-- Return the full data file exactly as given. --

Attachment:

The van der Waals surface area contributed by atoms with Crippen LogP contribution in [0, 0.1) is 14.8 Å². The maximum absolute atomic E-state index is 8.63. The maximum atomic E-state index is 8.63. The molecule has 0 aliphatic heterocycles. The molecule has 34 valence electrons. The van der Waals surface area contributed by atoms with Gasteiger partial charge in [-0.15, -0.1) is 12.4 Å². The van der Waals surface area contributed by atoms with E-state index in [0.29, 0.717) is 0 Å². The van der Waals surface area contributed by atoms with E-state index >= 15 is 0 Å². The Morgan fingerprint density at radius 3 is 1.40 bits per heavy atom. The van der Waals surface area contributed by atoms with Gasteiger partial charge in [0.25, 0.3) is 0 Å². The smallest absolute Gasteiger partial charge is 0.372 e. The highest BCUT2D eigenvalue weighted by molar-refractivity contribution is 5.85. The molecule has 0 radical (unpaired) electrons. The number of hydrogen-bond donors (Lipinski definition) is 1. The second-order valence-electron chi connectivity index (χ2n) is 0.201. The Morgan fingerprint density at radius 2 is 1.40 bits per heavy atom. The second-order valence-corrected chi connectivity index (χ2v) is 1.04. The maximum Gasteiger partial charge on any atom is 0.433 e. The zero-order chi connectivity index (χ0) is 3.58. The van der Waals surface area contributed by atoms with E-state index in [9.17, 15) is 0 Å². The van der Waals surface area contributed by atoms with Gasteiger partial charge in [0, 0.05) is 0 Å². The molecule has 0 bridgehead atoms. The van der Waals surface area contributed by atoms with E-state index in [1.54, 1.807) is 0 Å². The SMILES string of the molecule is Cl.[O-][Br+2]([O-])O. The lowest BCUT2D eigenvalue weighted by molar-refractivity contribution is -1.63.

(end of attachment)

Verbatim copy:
The van der Waals surface area contributed by atoms with Crippen LogP contribution in [0, 0.1) is 14.8 Å². The maximum absolute atomic E-state index is 8.63. The maximum atomic E-state index is 8.63. The molecule has 0 aliphatic heterocycles. The molecule has 34 valence electrons. The van der Waals surface area contributed by atoms with Gasteiger partial charge in [-0.15, -0.1) is 12.4 Å². The van der Waals surface area contributed by atoms with E-state index in [0.29, 0.717) is 0 Å². The van der Waals surface area contributed by atoms with E-state index >= 15 is 0 Å². The Morgan fingerprint density at radius 3 is 1.40 bits per heavy atom. The van der Waals surface area contributed by atoms with Gasteiger partial charge in [0.25, 0.3) is 0 Å². The smallest absolute Gasteiger partial charge is 0.372 e. The highest BCUT2D eigenvalue weighted by molar-refractivity contribution is 5.85. The molecule has 0 radical (unpaired) electrons. The number of hydrogen-bond donors (Lipinski definition) is 1. The second-order valence-electron chi connectivity index (χ2n) is 0.201. The Morgan fingerprint density at radius 2 is 1.40 bits per heavy atom. The second-order valence-corrected chi connectivity index (χ2v) is 1.04. The maximum Gasteiger partial charge on any atom is 0.433 e. The zero-order chi connectivity index (χ0) is 3.58. The van der Waals surface area contributed by atoms with E-state index in [9.17, 15) is 0 Å². The van der Waals surface area contributed by atoms with Gasteiger partial charge in [0, 0.05) is 0 Å². The molecule has 0 bridgehead atoms. The van der Waals surface area contributed by atoms with E-state index in [1.54, 1.807) is 0 Å². The SMILES string of the molecule is Cl.[O-][Br+2]([O-])O. The lowest BCUT2D eigenvalue weighted by molar-refractivity contribution is -1.63.